All of that influences the strength of your positioning.

Tightening it allows you to create clarity within each department where their focus will be most impactful.

I’ve seen magic happening around product strategy after repositioning projects.

  • It provides structure,
  • Resets make/buy/partner decisions,
  • Streamlines product roadmaps,
  • creates resourcefulness,
  • etcetera.

All pretty important to win.


Question for you to reflect upon:

What are the biggest challenges faced in your product department right now? Could the root cause be a positioning problem?

Positioning problem area #4: Capped growth

Next problem area: Capped growth.

You might think this is a sales problem, but beware – this is much bigger than sales alone. It touches upon every aspect of your business.

Symptoms you might feel or see:

  1. You’re not growing as easy as before.
  2. Forecasts start to feel more unpredictable.
  3. Your revenue mix is changing shape. Some ingredients are growing, whereas others are stalling.
  4. Specific market segments are steady, while others are slowing down.
  5. Customer lifetime value growth shows some concerning areas: Some customer cohorts are less likely to expand.

Or it’s completely the opposite

  1. You’re growing OK – but could be growing much faster.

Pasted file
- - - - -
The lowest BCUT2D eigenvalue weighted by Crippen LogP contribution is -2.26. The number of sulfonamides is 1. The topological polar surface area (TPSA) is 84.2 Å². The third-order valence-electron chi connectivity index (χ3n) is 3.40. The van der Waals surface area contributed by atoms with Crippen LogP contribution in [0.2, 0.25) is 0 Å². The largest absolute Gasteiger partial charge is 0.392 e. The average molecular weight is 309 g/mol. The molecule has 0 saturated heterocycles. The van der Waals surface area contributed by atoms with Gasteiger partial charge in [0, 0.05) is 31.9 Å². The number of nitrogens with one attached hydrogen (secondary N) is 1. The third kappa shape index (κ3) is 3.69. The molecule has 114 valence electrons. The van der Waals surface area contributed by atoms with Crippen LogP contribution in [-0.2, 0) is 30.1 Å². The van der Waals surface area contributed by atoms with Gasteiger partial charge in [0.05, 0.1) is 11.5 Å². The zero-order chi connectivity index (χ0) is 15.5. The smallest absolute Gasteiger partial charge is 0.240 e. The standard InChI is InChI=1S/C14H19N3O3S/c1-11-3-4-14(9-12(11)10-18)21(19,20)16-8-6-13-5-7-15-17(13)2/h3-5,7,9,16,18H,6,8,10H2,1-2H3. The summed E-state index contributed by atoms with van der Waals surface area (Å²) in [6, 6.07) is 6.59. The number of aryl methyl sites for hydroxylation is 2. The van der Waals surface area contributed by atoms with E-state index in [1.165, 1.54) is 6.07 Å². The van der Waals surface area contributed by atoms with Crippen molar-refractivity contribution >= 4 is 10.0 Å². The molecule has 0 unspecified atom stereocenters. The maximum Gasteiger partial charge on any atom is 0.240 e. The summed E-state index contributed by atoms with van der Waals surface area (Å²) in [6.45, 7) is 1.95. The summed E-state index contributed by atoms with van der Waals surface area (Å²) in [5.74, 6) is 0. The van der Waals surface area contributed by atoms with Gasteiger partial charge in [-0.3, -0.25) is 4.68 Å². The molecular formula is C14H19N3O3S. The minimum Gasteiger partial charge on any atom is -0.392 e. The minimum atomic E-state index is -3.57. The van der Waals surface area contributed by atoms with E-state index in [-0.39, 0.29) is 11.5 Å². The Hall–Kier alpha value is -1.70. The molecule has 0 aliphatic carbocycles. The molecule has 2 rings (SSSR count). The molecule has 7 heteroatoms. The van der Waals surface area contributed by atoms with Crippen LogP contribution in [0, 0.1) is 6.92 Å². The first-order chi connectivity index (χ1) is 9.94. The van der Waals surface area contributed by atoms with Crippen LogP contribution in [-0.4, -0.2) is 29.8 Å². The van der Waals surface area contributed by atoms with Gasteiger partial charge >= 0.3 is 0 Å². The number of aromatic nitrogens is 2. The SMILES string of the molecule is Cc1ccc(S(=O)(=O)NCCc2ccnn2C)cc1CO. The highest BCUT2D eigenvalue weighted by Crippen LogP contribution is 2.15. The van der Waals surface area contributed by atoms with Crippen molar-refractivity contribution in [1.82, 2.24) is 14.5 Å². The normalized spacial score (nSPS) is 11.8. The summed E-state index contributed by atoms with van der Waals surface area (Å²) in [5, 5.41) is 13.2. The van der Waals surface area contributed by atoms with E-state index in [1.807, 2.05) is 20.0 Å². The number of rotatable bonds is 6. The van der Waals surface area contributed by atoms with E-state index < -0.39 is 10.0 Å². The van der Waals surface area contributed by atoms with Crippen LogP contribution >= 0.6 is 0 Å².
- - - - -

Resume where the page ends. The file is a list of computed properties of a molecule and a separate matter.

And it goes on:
2. You’re not capitalizing on the real opportunity in the market.
  3. You see competitors producing growing much faster than you do.

All symptoms that indicate different aspects of your market have changed (for good or for bad). Changing customer priorities, shifting norms, different alternative options, an evolving competitive landscape, etc.

No matter what’s the root cause (often there’s not just one) – it pays off to challenge the correctness and relevance of your positioning by digging into three questions:

  1. What’s changed to the objectives of our ideal customers?
  2. What’s changed to the value expectations of our customers?
  3. What’s changed to our ability to deliver on those expectations?

Answering these three questions will give you new insights on breaking the revenue cap you feel.

From there, it’s about how you realign everyone again. And recalibrating your positioning can accelerate this a lot.

It will give everyone clarity on how to contribute in the most impactful way – be it in the product, marketing, sales, service, or customer success.


Question for you to reflect upon:

If you look at the revenue mix inside your company, what’s changed over the last 12 months? What does that tell you?

Positioning problem area #5: Profitability drain

Moving deeper into the core of a B2B SaaS company, profitability drain is a serious area to keep an eye on when uncovering hidden positioning problems.

Here’s the thing

When positioning is off – it has direct & indirect effects on your profit.

  1. You often compete on price, making your margin per deal sub-optimal.
  2. You’re spending more time and resources to acquire customers, making CAC payback unsustainable.